On a sunny morning almost one year ago, Kurt Cleveland strapped three Easter baskets to the back of his Harley-Davidson.
He left his Marengo home and headed to Crystal Lake for a visit with his daughter and grandchildren on the holiday.
He never made it home.
On his way back, Cleveland lost control of his motorcycle, and the otherwise robust 49-year-old suffered a traumatic brain injury that has left him a shell of the man he once was. He wasn't wearing a helmet.
His family has spent much of the past year trying to cope with the debilitating head trauma Cleveland suffered in the accident.
Cleveland had a steady job, but his employer did not provide insurance, so for the past year he’s been shuffled to and from eight different hospitals and nursing homes. He went on government-supported insurance after the accident.
Once the hospitals learn of his insurance situation, or the state is not paying its Public Aid bills on time, Cleveland is out the door, said his longtime girlfriend, Veronica Green.
With the right kind of care, people who suffer terrible head traumas can make remarkable recoveries. But what are people in Cleveland’s situation to do?
“What really gets me is Public Aid said they will feed and house him for life, but they won’t rehab him,” Green said.
Medical facilities also are feeling the Public Aid pinch. For patients who are uninsured or are self-paying, hospitals such as Advocate Condell Medical Center and Loyola University Medical Center will see whether the patient is eligible for charity care. Nonprofit hospitals must offer a certain level of charity care or risk losing their tax-exempt status.
Medicaid payments are behind, and hospitals are paid about 75 cents for every dollar of care provided, said David Cartwright, vice president of finance at Advocate Condell.
“We’re not getting paid anywhere near our costs, and further, the state has significantly delayed payment to us to help it balance its budget. This creates budget and cash flow pressures on hospitals that care for Medicaid patients,” Cartwright said.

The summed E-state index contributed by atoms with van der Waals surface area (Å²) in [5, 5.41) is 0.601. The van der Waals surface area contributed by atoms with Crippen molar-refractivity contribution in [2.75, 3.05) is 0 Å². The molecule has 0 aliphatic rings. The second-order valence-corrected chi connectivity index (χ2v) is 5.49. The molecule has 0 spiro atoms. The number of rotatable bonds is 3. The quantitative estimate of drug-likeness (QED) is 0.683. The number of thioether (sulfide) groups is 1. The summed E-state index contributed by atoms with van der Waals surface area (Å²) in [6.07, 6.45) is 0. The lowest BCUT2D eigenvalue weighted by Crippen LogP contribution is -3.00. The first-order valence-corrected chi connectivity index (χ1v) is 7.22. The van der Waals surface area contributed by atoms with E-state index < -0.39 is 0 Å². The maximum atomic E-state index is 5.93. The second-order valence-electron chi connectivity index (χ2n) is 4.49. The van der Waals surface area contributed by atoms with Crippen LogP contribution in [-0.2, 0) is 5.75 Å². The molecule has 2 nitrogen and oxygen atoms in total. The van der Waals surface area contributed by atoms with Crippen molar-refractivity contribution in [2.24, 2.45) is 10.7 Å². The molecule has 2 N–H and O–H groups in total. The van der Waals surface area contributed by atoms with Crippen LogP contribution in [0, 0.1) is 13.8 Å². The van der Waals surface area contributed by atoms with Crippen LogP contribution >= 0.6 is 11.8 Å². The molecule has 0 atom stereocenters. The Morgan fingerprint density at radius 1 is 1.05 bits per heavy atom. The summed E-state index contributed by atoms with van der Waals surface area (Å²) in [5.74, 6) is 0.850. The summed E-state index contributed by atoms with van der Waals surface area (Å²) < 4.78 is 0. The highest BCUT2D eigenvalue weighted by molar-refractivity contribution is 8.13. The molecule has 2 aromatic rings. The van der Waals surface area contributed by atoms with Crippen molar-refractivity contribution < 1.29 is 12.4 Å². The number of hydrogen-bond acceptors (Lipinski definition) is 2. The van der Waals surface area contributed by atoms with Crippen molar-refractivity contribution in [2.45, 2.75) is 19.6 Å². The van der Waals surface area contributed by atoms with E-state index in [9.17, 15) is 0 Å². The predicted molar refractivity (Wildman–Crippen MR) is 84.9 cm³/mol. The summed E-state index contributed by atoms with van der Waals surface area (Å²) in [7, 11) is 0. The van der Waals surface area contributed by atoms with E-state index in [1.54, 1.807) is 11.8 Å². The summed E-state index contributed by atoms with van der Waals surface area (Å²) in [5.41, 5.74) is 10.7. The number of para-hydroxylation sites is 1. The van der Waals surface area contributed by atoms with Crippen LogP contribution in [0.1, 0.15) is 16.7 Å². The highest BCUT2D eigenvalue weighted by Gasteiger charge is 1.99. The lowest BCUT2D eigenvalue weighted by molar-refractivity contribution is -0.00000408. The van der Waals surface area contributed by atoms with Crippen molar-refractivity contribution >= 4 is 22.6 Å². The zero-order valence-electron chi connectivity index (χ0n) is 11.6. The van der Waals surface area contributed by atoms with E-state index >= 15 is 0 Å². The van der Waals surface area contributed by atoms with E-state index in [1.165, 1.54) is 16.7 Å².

Late payments create a cash flow problem for hospitals, and often those problems result in a trickle-down effect as medical facilities look at other revenue streams to make up the difference.
‘An absolute nightmare’
In the past year, Cleveland has been to eight different facilities from the south Chicago suburbs to Wisconsin.
He’s logged 1,000 miles in ambulance rides.
The quality of care he receives is deplorable, Green says, compared with what someone like U.S. Rep. Gabby Giffords – who made remarkable gains after suffering a gunshot wound to the head – was able to achieve.
“I don’t understand why there is so much red tape and hoops that families have to jump through just to get the help they need,” Green said.
Cleveland needs intensive physical therapy, but he’s not progressing, so insurance won’t cover it, his family is told.
“It’s been an absolute nightmare,” said Cleveland’s sister, Erika Pietrarosso. “He could have been much farther along than he is. He’d probably be home right now if therapy continued.”
Cleveland received medical treatment at Advocate Condell Medical Center. His family was seeing gains in his progress when he was at Lakeview NeuroRehabilitation Center in Waterford, Wis., before he went back to Advocate Condell to get a metal plate in his head and was not allowed back. He now is at Alden Park Strathmore in Rockford.